Thursday, February 03, 2011

WebSphere And IHS - What Gives

As regular readers will be aware, the majority of my professional work is in the field of Identity and Access Management. Indeed, it is with IBM Tivoli products that I play with day-in and day-out.

IBM Tivoli Identity Manager (ITIM) is a J2EE application which runs within a WebSphere Application Server instance or cluster and I often-times develop mini Java apps as either a helper for ITIM or as an extended authentication service for Tivoli Access Manager for e-business. The curious thing about ALL of these Java applications, however, is that from a user session perspective, they are short-running (typically) and don't really require any state to be maintained during that short interaction with the user.

In the WebSphere world, it seems to be good practice to deploy the IBM HTTP Server (which is a hybrid of the Apache HTTP Server). There are a number of reasons as to why this is a good idea including:
  • it adds a layer in front of your application server
  • it can perform load balancing
  • it can provide caching services
  • it can provide port translation
  • it can help maintain state within a clustered environment

All of this is fine and well, but remember... I work in a field where I typically have a WebSEAL reverse-proxy in place which can provide almost all of the above. Where it might fall down, is when session state becomes crucial.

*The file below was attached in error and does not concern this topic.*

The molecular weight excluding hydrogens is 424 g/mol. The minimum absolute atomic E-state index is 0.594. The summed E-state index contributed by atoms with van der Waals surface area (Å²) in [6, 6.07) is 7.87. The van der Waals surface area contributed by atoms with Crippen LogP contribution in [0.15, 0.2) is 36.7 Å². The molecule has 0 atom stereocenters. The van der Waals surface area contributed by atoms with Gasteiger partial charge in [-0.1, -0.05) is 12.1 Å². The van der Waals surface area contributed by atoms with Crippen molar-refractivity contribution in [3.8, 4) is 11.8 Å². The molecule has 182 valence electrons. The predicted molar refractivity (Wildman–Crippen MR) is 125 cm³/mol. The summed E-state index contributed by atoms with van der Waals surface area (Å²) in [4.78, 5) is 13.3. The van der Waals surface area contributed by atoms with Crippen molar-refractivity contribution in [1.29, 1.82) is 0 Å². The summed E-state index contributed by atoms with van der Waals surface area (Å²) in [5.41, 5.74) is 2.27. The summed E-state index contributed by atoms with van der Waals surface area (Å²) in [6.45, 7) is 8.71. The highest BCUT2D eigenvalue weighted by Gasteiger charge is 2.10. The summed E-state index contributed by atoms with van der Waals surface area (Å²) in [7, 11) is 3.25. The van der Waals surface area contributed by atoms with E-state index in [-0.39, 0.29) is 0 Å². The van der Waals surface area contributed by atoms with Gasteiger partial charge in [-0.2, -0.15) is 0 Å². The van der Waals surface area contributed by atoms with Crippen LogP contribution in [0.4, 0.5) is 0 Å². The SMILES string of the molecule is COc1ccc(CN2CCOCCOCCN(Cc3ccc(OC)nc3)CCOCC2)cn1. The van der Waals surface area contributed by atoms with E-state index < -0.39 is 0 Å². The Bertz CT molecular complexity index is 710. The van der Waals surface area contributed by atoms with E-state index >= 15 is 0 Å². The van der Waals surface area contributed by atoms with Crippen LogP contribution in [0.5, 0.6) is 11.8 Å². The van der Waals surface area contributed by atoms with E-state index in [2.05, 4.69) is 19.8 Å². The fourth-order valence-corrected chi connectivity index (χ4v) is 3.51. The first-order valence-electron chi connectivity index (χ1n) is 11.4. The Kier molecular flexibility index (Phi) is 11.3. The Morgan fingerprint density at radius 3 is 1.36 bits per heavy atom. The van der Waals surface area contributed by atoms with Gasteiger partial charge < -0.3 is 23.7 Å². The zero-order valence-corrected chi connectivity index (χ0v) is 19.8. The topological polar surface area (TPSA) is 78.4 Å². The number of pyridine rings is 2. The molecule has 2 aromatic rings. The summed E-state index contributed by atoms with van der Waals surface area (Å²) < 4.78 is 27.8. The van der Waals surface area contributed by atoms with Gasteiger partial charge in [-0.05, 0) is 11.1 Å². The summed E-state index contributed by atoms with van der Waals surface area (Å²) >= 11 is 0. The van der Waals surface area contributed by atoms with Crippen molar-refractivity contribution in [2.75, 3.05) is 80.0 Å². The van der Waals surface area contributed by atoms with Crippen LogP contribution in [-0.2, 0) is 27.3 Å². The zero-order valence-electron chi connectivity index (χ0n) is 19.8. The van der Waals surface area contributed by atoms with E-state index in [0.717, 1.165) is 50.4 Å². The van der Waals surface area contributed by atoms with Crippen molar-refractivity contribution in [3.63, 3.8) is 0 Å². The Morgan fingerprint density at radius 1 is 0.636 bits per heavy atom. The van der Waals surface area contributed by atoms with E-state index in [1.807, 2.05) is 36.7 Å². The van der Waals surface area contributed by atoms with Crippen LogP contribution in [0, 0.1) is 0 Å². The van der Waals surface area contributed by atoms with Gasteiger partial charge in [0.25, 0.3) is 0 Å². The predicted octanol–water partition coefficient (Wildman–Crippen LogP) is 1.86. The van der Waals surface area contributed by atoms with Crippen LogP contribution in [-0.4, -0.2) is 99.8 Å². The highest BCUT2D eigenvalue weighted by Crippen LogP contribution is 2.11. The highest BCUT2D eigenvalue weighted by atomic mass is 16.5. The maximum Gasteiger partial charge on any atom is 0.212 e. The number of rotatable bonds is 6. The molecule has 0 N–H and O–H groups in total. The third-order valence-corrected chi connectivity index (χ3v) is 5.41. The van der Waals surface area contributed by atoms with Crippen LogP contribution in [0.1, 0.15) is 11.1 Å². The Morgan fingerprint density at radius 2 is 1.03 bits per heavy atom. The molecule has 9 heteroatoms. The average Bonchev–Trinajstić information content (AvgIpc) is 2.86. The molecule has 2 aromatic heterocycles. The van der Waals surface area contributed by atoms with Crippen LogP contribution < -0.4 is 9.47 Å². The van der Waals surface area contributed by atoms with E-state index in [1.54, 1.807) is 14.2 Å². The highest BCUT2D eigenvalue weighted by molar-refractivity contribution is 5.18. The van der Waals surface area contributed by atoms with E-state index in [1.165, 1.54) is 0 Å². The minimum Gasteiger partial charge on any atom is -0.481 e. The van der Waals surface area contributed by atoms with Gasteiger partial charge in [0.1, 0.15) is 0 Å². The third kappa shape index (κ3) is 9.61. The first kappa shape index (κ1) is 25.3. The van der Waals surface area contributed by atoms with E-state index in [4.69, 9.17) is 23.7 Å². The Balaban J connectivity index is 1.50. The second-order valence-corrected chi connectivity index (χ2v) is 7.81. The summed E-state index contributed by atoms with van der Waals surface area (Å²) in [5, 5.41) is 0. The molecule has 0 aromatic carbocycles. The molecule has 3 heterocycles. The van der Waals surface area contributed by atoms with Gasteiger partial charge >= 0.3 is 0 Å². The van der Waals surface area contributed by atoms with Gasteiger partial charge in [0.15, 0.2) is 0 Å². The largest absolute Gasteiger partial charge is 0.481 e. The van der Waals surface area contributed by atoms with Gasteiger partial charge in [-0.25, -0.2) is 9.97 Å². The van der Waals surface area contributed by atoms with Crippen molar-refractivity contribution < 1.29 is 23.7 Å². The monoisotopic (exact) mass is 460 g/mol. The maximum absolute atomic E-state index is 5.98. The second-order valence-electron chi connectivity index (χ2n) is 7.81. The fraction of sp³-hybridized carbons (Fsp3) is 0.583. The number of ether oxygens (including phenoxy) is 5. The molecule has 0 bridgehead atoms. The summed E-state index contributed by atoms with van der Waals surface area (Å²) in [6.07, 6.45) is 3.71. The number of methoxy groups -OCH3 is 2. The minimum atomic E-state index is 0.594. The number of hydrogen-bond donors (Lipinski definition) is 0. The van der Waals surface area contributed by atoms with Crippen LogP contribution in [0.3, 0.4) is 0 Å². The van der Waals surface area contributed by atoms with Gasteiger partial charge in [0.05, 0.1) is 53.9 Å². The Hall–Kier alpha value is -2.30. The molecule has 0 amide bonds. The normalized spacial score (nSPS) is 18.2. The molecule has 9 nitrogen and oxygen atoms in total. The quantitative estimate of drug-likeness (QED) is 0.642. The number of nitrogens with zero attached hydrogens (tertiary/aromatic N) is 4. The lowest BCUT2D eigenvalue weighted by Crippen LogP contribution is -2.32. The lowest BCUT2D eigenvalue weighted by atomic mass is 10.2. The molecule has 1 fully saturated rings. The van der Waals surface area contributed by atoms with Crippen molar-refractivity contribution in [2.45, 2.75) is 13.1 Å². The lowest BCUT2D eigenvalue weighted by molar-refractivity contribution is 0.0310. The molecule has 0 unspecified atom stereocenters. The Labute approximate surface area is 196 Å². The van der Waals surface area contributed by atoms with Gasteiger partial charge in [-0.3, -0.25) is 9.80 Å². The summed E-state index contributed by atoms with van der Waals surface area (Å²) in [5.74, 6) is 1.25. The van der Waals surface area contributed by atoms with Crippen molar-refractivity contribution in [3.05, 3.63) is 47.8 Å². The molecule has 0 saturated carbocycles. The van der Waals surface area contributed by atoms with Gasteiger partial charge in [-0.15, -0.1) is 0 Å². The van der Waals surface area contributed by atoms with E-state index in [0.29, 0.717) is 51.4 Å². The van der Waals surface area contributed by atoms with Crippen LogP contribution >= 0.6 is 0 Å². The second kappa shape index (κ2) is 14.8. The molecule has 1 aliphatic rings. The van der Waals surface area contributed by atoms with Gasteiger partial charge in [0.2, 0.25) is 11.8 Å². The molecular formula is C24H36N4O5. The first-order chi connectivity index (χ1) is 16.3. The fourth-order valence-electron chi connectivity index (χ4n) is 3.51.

That said, in a world where the applications purring away inside that WebSphere cluster will only ever see short running sessions (ie. log in, change password or log in, approve a request) then state isn't an issue.

In effect, surely it is quite acceptable to build your infrastructure without the added overhead of the IHS (where WebSEAL is already in place).

I've had this conversation a number of times down the years and the conclusion I've always come to is that the IHS in my configuration is pretty superfluous. However, it is "good practice" and sometimes it is easier to deploy it than have the political bun-fight with the powers that be who point at these architectural best-practices and tell me I can't deviate from the infrastructure design.

So this begs the question. Who writes these best practices/guidelines and can they please word them in such a way that allows those out in the field a certain amount of flexibility when the occasion demands?

NOTE: Should the application hosted within the application server be a long-running enterprise-scale application that is mission critical... please, please, please deploy the IHS. In other words... make sure you deploy components for the right reasons and not just out of fear because of some design pattern dreamt up in some lab by someone who has never deployed this stuff in a production environment!
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